Heart of Darkness, by Joseph Conrad

Heart of darkness

Heart of Darkness is a novel by Joseph Conrad and it is set in the Victorian period, at the term of the 19th century. We have to take into account this characteristic in order to understand many of the issues such as imperialism, woman, and different cultures.

The story (inspired on Conrad’s journey to the Congo) is told by Marlow, but in fact there is another narrator who is a supporter of the Empire, which means that there are different points of view.

Marlow tells us a story he once had in Africa. There, he could compare his own culture with the natives’ one, and he was witness of slavery and cruelty.

Another important character is Kurtz, the chief, who, in the end, has become part of that culture although he was a Victorian man.

The author presents to us two different women whose descriptions are really interesting if we compare one to the other.

Features of Heart of Darkness

When reading Heart of Darkness, you should take into account some features of modernist novel:

  • The focus on a subjective process of a complex character, displaying (but nor resolving) contradictions
  • The fact that Marlow is an unreliable narrator. We can’t trust him because he represents a subjective perspective.
  • The story within-story structure of the novel, which establishes the context for Marlow’s narration..
  • The display of Victorian values in a context of crisis
  • The fact that Marlow’s experience reproduces Conrad’s own experience in Africa.
  • The unstable meaning of some significant signs such as “darkness” and “horror”.
  • Marlow psychological and ideological conflict between “kinship” and “alienation” in relation to Africa.
  • Relativism: there is dark in both places.

I took an extract from the novel that may help you to understand some issues.

…”yes; I looked at them as you would on any human being, with a curiosity of their impulses, motives, capacities, weaknesses, when brought to the test of an inexorable physical necessity. Restraint! What possible restraint? Was it superstition, disgust, patience, fear- or some kind of primitive honour? No fear can stand up to hunger, no patience can wear it out, disgust simply does not exist where hunger is; and as to superstition, beliefs, and what you may call principles, they are less than chaff in a breeze. Don’t you know the devilry of lingering starvation, its exasperating torment, its black thoughts, its sombre and brooding ferocity? Well, I do. It takes a man all his inborn strength to fight hunger properly. It’s really easier to face bereavement, dishonour, and the perdition of one´s soul – than this kind of prolonged hunger. Sad, but true. And these chaps too had no earthly reason for any kind of scruple. Restraint! I would just as soon have expected restraint from a hyena prowling amongst the corpses of a battlefield. But there was the fact facing me-the fact dazzling, to be seen, like the foam on the depths of the sea, like the ripple on an unfathomable enigma, a mystery greater- when I thought of it – than the curious, inexplicable note of desperate grief in this savage clamour that had swept by us on the river-bank, behind the blind whiteness of the fog…”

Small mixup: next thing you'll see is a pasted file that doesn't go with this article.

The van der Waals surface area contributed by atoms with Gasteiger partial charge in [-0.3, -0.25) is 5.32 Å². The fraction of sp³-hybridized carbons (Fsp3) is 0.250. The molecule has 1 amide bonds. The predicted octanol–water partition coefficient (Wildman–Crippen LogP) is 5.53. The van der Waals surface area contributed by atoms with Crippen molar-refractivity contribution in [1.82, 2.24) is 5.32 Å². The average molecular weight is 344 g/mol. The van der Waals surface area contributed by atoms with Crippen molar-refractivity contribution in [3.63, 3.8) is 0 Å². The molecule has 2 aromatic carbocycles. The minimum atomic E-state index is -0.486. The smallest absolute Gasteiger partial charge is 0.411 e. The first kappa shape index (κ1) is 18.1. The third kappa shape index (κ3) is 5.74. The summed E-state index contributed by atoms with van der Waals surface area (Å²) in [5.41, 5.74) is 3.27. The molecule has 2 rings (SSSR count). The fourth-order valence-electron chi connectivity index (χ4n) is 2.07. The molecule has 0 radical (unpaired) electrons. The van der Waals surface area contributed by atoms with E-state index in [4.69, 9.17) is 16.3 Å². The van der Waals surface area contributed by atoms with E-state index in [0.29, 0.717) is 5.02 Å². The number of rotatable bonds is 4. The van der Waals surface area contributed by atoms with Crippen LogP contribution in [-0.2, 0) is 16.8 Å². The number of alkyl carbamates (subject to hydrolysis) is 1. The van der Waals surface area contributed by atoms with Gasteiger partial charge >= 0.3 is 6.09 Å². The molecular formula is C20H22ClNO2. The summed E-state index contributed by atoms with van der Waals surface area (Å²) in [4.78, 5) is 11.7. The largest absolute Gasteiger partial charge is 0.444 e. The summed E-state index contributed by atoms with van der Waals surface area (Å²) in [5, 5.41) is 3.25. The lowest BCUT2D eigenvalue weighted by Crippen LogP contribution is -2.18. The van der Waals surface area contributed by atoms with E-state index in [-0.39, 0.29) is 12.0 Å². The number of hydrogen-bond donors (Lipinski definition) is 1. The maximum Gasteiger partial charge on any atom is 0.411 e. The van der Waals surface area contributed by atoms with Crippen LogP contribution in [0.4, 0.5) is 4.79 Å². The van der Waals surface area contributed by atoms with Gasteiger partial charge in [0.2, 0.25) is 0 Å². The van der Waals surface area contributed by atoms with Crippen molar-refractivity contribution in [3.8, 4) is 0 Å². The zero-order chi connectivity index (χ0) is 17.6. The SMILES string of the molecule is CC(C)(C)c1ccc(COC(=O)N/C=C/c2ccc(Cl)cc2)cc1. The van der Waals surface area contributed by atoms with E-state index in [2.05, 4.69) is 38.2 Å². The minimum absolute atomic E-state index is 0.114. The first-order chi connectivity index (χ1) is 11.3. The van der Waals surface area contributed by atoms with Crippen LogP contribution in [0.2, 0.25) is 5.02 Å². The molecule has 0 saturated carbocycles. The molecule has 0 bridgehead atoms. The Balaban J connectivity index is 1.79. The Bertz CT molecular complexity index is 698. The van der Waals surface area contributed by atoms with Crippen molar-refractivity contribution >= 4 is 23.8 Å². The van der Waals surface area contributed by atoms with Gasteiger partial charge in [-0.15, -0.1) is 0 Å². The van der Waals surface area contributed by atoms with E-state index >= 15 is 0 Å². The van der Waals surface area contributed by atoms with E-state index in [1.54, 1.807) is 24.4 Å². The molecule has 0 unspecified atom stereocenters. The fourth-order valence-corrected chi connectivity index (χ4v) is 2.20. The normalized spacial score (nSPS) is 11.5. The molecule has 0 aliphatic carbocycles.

In this extract, restraint is a key word; it means to control. We relate Victorian society to restraint since it is full of restrictions, and to the control of impulses.

Marlow sees this people from a Victorian viewpoint, and because of this he does not think that their behaviour is the common one.  Marlow has the typical prejudices of the Victorian society. Chinua Achebe claims that the full novel is a racist text, since, from his perspective, Africans are not seen as human beings; and they are compared to a hyena.

Marlow fail to understand that the primitive man has his own culture. How can they show restraint if this term is associated to the civilised people? How is it possible for them to eat according to some patterns?

Here you can clearly see the inability to see and understand another human being different from us.